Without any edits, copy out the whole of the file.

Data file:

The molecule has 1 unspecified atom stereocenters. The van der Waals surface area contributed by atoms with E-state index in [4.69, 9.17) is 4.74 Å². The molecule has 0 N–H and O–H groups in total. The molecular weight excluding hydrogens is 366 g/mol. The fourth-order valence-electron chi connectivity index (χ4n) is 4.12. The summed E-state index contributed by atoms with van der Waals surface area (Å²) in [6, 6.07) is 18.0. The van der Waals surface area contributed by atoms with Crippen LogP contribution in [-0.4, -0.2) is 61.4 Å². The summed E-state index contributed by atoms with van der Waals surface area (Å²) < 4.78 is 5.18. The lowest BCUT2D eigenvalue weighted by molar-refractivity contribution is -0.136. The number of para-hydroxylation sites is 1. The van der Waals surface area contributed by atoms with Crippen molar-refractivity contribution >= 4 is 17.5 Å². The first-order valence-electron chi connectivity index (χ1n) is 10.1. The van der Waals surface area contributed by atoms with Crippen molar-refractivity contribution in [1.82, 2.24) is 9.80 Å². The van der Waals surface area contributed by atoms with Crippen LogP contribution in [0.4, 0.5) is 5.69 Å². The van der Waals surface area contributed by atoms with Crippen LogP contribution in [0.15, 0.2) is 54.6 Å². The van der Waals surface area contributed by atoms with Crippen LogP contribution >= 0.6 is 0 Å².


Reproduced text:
The molecule has 1 unspecified atom stereocenters. The van der Waals surface area contributed by atoms with E-state index in [4.69, 9.17) is 4.74 Å². The molecule has 0 N–H and O–H groups in total. The molecular weight excluding hydrogens is 366 g/mol. The fourth-order valence-electron chi connectivity index (χ4n) is 4.12. The summed E-state index contributed by atoms with van der Waals surface area (Å²) in [6, 6.07) is 18.0. The van der Waals surface area contributed by atoms with Crippen LogP contribution in [-0.4, -0.2) is 61.4 Å². The summed E-state index contributed by atoms with van der Waals surface area (Å²) < 4.78 is 5.18. The lowest BCUT2D eigenvalue weighted by molar-refractivity contribution is -0.136. The number of para-hydroxylation sites is 1. The van der Waals surface area contributed by atoms with Crippen molar-refractivity contribution >= 4 is 17.5 Å². The first-order valence-electron chi connectivity index (χ1n) is 10.1. The van der Waals surface area contributed by atoms with Crippen molar-refractivity contribution in [1.82, 2.24) is 9.80 Å². The van der Waals surface area contributed by atoms with Crippen LogP contribution in [0.4, 0.5) is 5.69 Å². The van der Waals surface area contributed by atoms with Crippen LogP contribution in [0.15, 0.2) is 54.6 Å². The van der Waals surface area contributed by atoms with Crippen LogP contribution >= 0.6 is 0 Å².